ResoundingHealth
Search
  
Casebook
Overview

Name: Desmoid Tumors

Description: Aggressive Fibromatosis

This casebook is published and has been read 588 times.

Notes

A desmoid tumor is the abnormal growth of cells in connective tissues. Connective tissue helps to maintain the structure of the body and include the tissues covering muscle (fascia), cartilage and fat. 

Though these tumors have a tendency to invade surrounding tissues and organs (be aggressive), they rarely spread to more distant parts of the body (metastasize).

Desmoid tumors occur in 2-5 people per million and are most often found in the muscles of the shoulder or abdominal wall, though they can occur in other parts of the body as well.

The first signs that a desmoid tumor is growing include a growing mass or lump; if the mass presses on other parts of the body, it could cause moderate pain, numbness, tingling, or limit the movement of limbs.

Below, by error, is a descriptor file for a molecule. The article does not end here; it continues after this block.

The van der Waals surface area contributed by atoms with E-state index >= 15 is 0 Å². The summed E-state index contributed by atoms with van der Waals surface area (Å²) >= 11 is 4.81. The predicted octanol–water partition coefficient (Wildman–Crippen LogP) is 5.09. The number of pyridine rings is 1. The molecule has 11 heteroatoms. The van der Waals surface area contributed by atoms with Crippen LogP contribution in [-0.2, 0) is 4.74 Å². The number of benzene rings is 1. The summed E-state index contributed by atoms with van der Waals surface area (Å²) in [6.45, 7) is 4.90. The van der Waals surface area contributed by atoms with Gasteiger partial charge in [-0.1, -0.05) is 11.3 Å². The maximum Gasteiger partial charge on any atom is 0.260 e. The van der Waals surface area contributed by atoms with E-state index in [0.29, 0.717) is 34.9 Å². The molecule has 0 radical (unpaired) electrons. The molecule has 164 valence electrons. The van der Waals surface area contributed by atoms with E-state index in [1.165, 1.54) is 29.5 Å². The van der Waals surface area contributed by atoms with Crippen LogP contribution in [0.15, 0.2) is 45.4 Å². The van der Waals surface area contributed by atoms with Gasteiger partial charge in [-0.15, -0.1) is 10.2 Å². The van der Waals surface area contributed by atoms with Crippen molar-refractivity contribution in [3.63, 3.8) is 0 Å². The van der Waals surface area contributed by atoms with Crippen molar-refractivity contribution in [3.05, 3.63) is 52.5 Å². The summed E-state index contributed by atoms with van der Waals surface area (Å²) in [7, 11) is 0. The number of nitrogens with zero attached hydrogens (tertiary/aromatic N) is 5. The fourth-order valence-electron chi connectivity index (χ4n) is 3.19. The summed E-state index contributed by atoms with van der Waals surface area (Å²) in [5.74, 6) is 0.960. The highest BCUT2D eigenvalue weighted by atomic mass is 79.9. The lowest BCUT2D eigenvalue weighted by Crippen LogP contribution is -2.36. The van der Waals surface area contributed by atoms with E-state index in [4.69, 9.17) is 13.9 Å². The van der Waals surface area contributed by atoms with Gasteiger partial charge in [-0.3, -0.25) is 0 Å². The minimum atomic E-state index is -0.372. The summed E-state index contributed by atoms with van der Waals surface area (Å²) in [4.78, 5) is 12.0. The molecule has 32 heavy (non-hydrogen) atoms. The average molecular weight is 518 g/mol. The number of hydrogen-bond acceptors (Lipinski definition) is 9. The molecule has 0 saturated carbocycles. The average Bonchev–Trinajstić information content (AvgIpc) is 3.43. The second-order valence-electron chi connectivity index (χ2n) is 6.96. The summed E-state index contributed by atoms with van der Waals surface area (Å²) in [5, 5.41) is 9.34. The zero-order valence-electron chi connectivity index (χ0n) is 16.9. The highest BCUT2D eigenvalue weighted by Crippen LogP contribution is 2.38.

A desmoid tumor is usually diagnosed by magnetic resonance imaging (MRI) followed by a biopsy.  Treatment consists of surgery to remove as much of the tumor as possible; radiation therapy, chemotherapy, or hormone therapy may also be used to reduce the chance that the tumor might regrow following surgery.

The cause of desmoid tumors is not completely clear;  however, approximately 5% of these tumors are associated with an inherited colon cancer syndrome known as familial adenomatous polyposis (FAP).


http://rarediseases.info.nih.gov/GARD/Condition/6264/Desmoid_tumor.aspx
Genetic and Rare Diseases

Bookmarks The following information, which has been distilled by the casebook author from this and other websites is particularly relevant to this casebook.
Bookmarks - Web
Web Page Notes Concepts
 Extra-Abdominal Desmoid Tumors - OrthoInfo - AAOS American Academy of Orthopedic Surgeons
 
 About Desmoid Tumors Desmoid Tumor Research Foundation
 
 Aggressive fibromatosis - Wikipedia, the free encyclopedia Wikipedia
 
 Desmoid Tumors — Diagnosis and Treatment Options at Mayo Clinic Mayo Clinic
 

This web-site is for informational purposes only and is not intended as a substitute for advice from your doctor. It should not to be used for self-diagnosis or treatment.